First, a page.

Excellent overview of a commander,
This review is from: Eisenhower (Command) (Paperback)
Eisenhower: Osprey Command Series 18
This book is in the Osprey series `Command' and in 64 pages provides a brief description of Eisenhower's life, most particularly his role as Supreme Allied Commander in WWII. His formative years and those after the war, including his US Presidency are also described of course. As with other Osprey books, it's very well illustrated, including maps of his campaigns in the Mediterranean and Western Europe, as the Allies closed in on Germany. The book is well written and appears very well balanced in treating the matter of his relationships with difficult individuals such as Patton, Clark, Montgomery, Leigh-Mallory & Churchill.
Eisenhower himself comes across as a very measured & well balanced individual with no signs of an obstructive ego. He achieved his seniority without ever taking part in a battle or controlling one at a tactical level. His role as Supreme Allied Commander has been described as more like a chairman of a board than a hands-on soldier. A primary aim of his was to ensure a harmonious relationship between the American & their British allies and this is clear from his even handed dealings with Montgomery, Patton & Bradley.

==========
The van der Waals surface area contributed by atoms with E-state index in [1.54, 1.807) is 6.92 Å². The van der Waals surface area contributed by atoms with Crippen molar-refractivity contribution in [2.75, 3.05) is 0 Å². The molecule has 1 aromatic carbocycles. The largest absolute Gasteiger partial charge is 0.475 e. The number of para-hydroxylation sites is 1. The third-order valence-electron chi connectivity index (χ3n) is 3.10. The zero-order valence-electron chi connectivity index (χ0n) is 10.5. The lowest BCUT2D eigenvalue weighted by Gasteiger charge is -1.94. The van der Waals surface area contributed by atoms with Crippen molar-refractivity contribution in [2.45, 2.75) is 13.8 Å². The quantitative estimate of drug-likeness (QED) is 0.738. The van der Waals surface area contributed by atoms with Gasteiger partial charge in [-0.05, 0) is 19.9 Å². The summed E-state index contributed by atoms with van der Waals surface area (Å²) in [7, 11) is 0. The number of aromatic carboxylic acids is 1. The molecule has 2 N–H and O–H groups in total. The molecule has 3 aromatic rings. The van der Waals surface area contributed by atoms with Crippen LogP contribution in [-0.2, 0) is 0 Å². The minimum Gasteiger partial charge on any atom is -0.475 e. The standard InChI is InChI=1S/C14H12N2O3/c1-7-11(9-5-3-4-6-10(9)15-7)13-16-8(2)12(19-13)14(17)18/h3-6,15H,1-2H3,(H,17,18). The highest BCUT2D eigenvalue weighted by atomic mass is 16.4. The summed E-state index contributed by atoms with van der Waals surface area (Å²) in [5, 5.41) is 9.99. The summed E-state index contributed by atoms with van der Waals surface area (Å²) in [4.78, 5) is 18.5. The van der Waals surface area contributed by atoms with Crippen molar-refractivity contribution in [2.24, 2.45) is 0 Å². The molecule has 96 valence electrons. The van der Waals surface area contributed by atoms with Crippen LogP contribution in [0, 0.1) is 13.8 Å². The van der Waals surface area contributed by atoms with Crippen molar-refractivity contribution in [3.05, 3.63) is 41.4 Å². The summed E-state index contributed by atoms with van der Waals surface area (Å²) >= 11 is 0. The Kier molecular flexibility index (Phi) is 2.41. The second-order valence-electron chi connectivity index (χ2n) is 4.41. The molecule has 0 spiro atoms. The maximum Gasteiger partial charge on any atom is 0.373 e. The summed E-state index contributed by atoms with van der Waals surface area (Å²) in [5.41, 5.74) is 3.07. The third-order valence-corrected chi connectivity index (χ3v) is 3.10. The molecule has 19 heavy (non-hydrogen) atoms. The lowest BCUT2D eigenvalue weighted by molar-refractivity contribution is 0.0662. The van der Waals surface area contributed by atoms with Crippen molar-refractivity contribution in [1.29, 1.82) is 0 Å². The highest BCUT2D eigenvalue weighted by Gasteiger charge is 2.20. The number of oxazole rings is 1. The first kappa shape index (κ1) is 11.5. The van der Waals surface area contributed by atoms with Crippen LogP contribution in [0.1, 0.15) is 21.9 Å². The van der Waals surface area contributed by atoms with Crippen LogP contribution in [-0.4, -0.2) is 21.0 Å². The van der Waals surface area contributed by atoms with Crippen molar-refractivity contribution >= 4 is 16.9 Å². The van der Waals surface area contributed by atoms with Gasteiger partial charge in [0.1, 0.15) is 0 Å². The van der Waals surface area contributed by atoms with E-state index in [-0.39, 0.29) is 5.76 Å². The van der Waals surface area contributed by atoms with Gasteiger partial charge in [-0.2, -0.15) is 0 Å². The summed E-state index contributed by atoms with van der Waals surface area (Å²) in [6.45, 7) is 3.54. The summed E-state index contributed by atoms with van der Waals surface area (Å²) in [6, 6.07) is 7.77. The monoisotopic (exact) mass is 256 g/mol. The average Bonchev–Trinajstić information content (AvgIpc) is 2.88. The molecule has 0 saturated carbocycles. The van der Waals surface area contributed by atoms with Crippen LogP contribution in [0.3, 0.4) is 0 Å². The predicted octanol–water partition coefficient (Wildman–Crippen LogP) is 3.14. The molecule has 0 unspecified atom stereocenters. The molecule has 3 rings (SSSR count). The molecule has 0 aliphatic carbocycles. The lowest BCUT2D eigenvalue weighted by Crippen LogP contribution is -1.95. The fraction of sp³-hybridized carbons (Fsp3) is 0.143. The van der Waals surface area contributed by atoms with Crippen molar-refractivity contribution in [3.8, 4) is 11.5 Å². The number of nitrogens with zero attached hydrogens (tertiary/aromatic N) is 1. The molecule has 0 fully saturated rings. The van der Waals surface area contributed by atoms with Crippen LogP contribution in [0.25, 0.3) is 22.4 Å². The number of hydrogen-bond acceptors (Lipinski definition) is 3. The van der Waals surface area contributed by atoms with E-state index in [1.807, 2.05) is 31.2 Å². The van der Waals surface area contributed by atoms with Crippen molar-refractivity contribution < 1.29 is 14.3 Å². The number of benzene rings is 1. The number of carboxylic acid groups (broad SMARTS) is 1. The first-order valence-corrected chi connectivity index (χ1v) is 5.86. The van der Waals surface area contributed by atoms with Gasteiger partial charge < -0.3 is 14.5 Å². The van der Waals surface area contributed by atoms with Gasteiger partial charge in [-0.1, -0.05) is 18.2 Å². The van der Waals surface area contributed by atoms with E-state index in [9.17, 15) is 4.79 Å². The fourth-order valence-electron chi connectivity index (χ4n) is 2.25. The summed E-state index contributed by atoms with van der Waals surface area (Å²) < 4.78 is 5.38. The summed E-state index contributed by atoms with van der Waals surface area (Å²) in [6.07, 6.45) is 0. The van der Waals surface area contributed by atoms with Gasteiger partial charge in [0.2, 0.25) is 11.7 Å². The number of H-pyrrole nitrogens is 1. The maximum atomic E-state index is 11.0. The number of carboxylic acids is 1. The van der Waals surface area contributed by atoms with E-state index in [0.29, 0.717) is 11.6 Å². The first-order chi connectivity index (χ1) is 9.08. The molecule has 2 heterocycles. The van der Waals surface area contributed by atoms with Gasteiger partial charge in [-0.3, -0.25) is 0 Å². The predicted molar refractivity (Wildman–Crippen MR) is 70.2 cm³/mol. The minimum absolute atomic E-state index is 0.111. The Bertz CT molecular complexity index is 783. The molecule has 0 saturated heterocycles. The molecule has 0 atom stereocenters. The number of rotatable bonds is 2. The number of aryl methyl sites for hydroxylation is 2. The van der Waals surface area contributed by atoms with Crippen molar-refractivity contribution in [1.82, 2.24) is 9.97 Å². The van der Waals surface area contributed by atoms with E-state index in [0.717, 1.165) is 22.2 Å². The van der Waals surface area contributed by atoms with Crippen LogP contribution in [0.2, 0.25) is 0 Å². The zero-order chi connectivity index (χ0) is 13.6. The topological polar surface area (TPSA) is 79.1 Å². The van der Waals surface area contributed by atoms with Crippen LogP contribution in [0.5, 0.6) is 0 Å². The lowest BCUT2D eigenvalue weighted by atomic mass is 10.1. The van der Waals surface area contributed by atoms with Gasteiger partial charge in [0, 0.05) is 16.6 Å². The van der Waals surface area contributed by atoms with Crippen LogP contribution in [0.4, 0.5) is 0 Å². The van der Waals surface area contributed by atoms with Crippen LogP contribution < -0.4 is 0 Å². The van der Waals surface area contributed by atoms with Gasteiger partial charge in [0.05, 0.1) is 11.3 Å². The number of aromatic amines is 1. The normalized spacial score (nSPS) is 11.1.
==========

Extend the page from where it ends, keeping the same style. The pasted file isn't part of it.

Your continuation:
He had a number of key mentors throughout his career, latterly & perhaps most importantly George C Marshall, who elevated him to his highest appointments and with whom he shared a deep mutual trust and respect. After the war he was approached by both the Democratic and Republican parties to stand as US President despite not having had a formal Political track record. This as much as anything I think, indicates his ability as a manager, diplomat and a statesman.
For those wishing to read more about Eisenhower there is a useful chapter and bibliography at the end of the book. A great little read; five stars.